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Scally: Price for cervical screening tender 'became a much more important factor' than quality

Sinn Féin TD Louise O’Reilly described the situation as “screening on the cheap”.

Image: Oireachtas

DR GABRIEL SCALLY has suggested the emphasis on price in the procurement process for cervical screening tests became a more important factor than quality assurance.

In his recent supplementary report on the CervicalCheck scandal, Scally pointed out that the emphasis on quality assurance dropped from 25% in the 2008 tender process for laboratories to 15% in the 2012 tender.

Meanwhile, the weighting for the fee proposal increased from 20% in 2008 to 40% in 2012.

Scally, who led the CervicalCheck inquiry, appeared before the Oireachtas Health Committee today, along with consultant Dr Karin Denton and Shane McQuillan from Crowe, who both assisted him with his work.

“We did not come across in the documentation why they were subject to substantial reductions in weighting,”he said.

How can there be any other explanation other than price became a much more important factor in the whole process and that they were seeking to stimulate as much competition and drive down the price as possible? I can’t see how there could be any other explanation for it.

weightings

Sinn Féin TD Louise O’Reilly described the situation as “screening on the cheap”. 

“Reducing the emphasis on quality and capacity and increasing the emphasis on price – so they were chasing down the costs, they weren’t keeping a close eye on quality”. 

McQuillan told the committee that much of the documentation in relation to these procurement processes was incomplete or missing. He said the reduction to 15% would “tend to suggest that the service was being looked at more as a commodity than something that was quality driven”.

“It’s surprising that it would be down at that low level,” he said.

He said they have been engaging with the HSE to implement Dr Scally’s recommendations and there is a “much grater focus” now on the qualitative aspects.

“It’s fair to say they have learned the lessons.”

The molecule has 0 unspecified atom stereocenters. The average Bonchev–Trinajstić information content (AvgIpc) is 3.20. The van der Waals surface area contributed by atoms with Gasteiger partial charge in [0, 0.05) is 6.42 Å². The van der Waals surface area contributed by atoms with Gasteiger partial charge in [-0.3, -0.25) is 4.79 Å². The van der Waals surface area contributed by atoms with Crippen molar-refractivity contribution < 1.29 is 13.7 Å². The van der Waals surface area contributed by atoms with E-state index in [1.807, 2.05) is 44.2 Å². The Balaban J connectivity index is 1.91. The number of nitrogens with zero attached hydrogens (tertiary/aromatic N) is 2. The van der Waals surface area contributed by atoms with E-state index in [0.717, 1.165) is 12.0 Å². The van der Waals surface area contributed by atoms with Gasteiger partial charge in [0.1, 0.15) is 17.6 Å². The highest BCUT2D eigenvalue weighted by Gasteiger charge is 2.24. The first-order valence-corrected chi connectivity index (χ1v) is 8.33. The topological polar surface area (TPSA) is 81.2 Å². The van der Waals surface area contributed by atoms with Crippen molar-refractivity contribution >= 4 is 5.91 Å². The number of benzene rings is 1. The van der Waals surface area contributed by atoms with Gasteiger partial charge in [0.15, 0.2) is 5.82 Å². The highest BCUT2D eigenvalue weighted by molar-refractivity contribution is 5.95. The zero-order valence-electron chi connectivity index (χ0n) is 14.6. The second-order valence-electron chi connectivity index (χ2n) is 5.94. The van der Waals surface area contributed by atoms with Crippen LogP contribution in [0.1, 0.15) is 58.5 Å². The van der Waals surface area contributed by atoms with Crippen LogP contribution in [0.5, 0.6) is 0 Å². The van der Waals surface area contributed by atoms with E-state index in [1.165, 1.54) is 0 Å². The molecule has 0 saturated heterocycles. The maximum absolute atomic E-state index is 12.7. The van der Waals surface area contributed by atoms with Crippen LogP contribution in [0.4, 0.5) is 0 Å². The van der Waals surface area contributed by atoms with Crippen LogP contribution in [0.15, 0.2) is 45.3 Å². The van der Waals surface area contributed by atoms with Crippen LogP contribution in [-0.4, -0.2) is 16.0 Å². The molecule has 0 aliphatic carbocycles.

Lab visits

In relation to quality assurance visits to these laboratories initiated by CervicalCheck, Dr Denton said there “wasn’t really a definite, adequate programme or policy or specification for what the QA visits would entail.”

She also said that the laboratories they visited “didn’t include many of the places to which the work was actually being sent”. 

In one instance, the team visited a laboratory in Austen, Texas. At the time this lab was sending around 40% of the work to a small facility in San Antonio set up solely for the purpose of servicing the CervicalCheck programme. 

The quality assurance team did not visit this smaller laboratory. 

Accreditation

In his recent report, Dr Scally had also expressed concern about a Medlab facility in Salford in the UK, which he said received accreditation retrospectively.

He told the committee that despite the fact that Medlab insists it was accredited by the Irish National Accreditation Board (INAB), the board had told Scally in the course of his inquiries that it was not aware of the lab’s existence.

Despite this, INAB later decided to add this lab to the accreditation list.

“We need an accreditation system people can rely on. I had expected another outcome, to tell you the truth.

“I had expected that INAB would tell me ‘we’ve never heard of this lab, we’ve never visited this lab, of course it’s not accredited’ and that’s not the answer I got back.”

Scally said the CervicalCheck programme stands up well internationally and that criticism was not about the programme but about how the controversy around the non-disclosure of audits to affected women was handled.

However he acknowledged he had been shocked by some of his findings in relation to how the programme was being managed. 

“Have you ever seen the like of this?” Fine Gael TD Kate O’Connell asked him.

“I have never seen the likes of this in my long career, I really have not” he replied.

“Organisationally and structurally, I’ve never seen anything quite as wrong as this was from top to bottom.”

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